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Why banning 'MSG' could be wrong

GURGAON, HARYANA, 16/01/2015: Supporters wearing the T shirt duing a press conference regarding the release of the movie- Messanger of God by Shant Gurmeet Ram Rahim, in Gurgaon on January 16, 2015. Photo: Manoj Kumar   | Photo Credit: Manoj Kumar

The purpose of any film certification process is to ensure that there is a balance between freedom of expression and what is appropriate for society at large. In this case, which side was right about how to deal with The Messenger of God (MSG)?

The Constitution grants every individual the right to freedom of expression with some restrictions. For films, those restrictions are governed by the Cinematography Act, 1952, which lays down conditions under which a film, or any part, cannot be shown to the public: if it affects “the security of the State, friendly relations with foreign States, public order, decency or morality, or involves defamation or contempt of court or is likely to incite the commission of any offence.”

“Any part” is the operative word here. Legal experts say there is the potential to either delete offensive portions or play them with disclaimers. But if a film is to be banned completely then the censor Board has to use one of two arguments — either that the entire film is not suitable for viewing or even if all offending portions were deleted there would be very little of the film left to be screened.

Supreme Court lawyer Madhavi Goradia Divan, author of the book Facets of Media Law, an authoritative treatise on the laws governing the media in India, says an outright ban on the film for promoting superstition is a step too far. “The Board could have insisted on some more restrictions, maybe even beyond what the Film Certification Appellate Tribunal advocated. A running ticker could have been there in the movie for every scene where a supposed miracle is taking place the way disclaimers for smoking now appear in movies. More portions could have been deleted if they had objections,” she suggests.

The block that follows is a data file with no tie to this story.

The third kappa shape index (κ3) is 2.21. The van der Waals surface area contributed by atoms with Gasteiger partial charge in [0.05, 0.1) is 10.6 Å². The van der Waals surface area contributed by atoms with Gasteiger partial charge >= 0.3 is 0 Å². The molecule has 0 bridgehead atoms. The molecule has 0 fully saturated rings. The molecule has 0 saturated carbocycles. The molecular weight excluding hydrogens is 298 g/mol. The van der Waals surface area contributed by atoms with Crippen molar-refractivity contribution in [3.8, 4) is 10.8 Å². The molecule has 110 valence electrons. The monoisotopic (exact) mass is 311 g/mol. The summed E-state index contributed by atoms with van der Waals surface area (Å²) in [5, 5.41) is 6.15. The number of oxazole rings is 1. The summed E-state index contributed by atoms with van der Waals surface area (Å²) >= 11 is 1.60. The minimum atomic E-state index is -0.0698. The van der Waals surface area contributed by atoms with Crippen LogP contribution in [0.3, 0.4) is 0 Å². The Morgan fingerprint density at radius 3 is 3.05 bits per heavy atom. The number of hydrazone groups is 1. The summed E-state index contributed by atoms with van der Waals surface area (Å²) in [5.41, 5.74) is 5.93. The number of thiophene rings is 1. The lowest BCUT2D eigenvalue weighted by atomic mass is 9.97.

For a complete ban, the Board would have had to conclude that the entire film was a shock to the moral values of society. That would be a ridiculous argument, Ms. Divan says especially considering that greater offences take place on television that go largely unchecked. “Religious programmes run 24/7 on TV like those by Nirmal Baba that tell people that eating paani puri will cure them of their ailments. Programmes like these are supposed to be banned by the Cable Act, but they do more harm than a movie like this. At least going to a movie, especially in India, requires some suspension of disbelief,” she says.

On law and order, a Supreme Court judgment of 2011 says it is the responsibility of the State governments to provide security when there is an “apprehension” of violence because of a film that has been cleared for public viewing. In that year, it directed the Uttar Pradesh government to play Prakash Jha’s Aarakshan though the government had initially placed a ban. Only an extreme case, therefore, in which a film openly incites people to violence can be banned on these grounds.

Does MSG change the fabric of society or incite people to violence? The most comprehensive argument against both comes with just a cursory look at the film’s trailer. Over two-and-a-half minutes, Gurmeet Ram Rahim Singh bursts through glaciers, takes out goons, has most of humanity following his divine mission and then regales them with rock star-like performances. It is the level of absurdity, in fact, that seems to have struck the former members of the censor Board hard. Protecting the public from bad cinema is undoubtedly a noble cause, but a complete ban was perhaps a wrong call.

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Printable version | Oct 20, 2021 6:00:07 AM |

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